# Meaning of "in the 79th year of her age" on gravestone

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Old gravestones often say something like he or she "died in the 79th year of his (or her) age."   Since the first year of our age means age 0-1, would 79th year of our age usually mean 78-79.  I've seen many people who would interpret this as meaning 79 years old (79-80), but is this what was usually meant back then?

Kenneth, as a genealogist, I can say that you are absolutely correct that epitaphs inscribed "nth year of his[or her] age" were equivalent to an age of n-1. These were from an earlier era (generally 17th to early 18th century, with exceptions), and were later phased out, replaced by "age n," "aged n" or the actual age in years, months and days.

You also see the phrase in Wills, and other contemporary written documents of the past.

Similar to the way we look at centuries today---due to the fact that the years 1 through 100 were the first century, and the 2nd century started in the year 101---the people of the past considered birth through the first birthday to be the "first year of his age." The next day the individual would be "in his second year," even though the 2nd birthday was 364 days away. "In" did not mean completed.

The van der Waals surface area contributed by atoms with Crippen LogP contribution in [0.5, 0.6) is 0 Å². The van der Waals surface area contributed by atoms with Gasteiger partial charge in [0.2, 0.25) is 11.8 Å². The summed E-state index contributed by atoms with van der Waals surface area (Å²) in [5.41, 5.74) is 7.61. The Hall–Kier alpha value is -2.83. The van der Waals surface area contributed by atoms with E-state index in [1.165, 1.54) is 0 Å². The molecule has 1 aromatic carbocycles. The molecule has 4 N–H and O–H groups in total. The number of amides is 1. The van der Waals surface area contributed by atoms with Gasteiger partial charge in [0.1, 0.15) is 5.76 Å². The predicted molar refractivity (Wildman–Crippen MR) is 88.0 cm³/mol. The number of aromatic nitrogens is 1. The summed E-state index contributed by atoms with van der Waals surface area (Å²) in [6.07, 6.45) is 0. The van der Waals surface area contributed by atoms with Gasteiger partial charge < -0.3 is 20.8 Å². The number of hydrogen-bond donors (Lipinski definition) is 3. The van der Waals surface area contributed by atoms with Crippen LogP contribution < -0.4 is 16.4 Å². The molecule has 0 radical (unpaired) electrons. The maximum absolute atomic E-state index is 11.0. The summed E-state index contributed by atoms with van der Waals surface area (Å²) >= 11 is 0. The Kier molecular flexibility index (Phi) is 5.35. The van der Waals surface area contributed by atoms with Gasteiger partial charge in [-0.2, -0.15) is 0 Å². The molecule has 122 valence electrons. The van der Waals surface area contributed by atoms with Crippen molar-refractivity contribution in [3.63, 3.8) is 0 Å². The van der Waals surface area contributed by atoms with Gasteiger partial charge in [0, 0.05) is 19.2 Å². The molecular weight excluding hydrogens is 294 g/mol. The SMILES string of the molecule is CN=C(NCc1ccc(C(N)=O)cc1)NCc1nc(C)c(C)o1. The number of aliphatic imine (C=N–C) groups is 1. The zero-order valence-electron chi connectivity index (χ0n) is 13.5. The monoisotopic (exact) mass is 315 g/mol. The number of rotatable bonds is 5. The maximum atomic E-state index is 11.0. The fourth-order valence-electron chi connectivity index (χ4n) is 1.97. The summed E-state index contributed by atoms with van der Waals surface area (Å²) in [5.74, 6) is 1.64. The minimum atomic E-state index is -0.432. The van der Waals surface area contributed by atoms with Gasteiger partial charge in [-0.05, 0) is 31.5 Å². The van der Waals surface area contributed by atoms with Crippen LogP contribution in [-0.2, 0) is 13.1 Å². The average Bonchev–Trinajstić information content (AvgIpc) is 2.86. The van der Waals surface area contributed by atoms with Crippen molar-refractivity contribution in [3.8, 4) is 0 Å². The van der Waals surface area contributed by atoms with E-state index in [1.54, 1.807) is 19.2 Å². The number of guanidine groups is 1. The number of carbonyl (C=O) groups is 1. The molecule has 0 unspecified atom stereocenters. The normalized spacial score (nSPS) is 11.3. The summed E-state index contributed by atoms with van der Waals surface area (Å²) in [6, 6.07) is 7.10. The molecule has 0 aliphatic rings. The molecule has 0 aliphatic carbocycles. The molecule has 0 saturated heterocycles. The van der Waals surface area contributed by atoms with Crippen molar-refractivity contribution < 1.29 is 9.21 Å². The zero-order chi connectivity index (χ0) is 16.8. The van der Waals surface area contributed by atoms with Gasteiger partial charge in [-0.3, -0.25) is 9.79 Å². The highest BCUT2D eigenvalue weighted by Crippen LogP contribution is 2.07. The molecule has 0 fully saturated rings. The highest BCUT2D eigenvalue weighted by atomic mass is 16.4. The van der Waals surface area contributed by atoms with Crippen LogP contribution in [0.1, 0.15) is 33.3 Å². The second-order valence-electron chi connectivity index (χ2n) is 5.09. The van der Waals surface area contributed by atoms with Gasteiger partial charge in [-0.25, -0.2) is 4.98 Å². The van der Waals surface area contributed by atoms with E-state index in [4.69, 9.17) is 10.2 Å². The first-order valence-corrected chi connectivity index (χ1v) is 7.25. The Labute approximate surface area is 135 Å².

Good examples are getting harder to find, because you need both a legible epitaph (or documents), and a known birthdate (i.e. not AE or 'about'). But in every case where said good examples were available, I have found that the actual age was equivalent to n-1.

I always take it as in your first version, ie. in the year after their 78th birthday, as this makes more sense, and usually seems to fit better with any other records.
by Joe Farler G2G6 Pilot (156k points)
It is what it has always meant-once you had your birthday, you are already in the next year of your age. If you had one ending in zero you are also entering the next decade.I will be 79 next month, and then starting my 80th year and the last year of my 8th decade.
I'm not mathematical enough to work all this out *grin*.  If someone "was in the 79th year of her age", I would think she was 79.

Let's take a person who is born on 1 Jan 1900. They turn 5 on 1 Jan 1905. Their age is 5, yet they have had 6 birthdays:

1. 1900
2. 1901
3. 1902
4. 1903
5. 1904
6. 1905

You would also have to consider location, as age reckoning in Asia is quite different:

• In Japan, ancestors used "kazoedoshi" (数え年) in which their incremented one year on New Year's Day based on the Jōkyō calendar (貞享暦).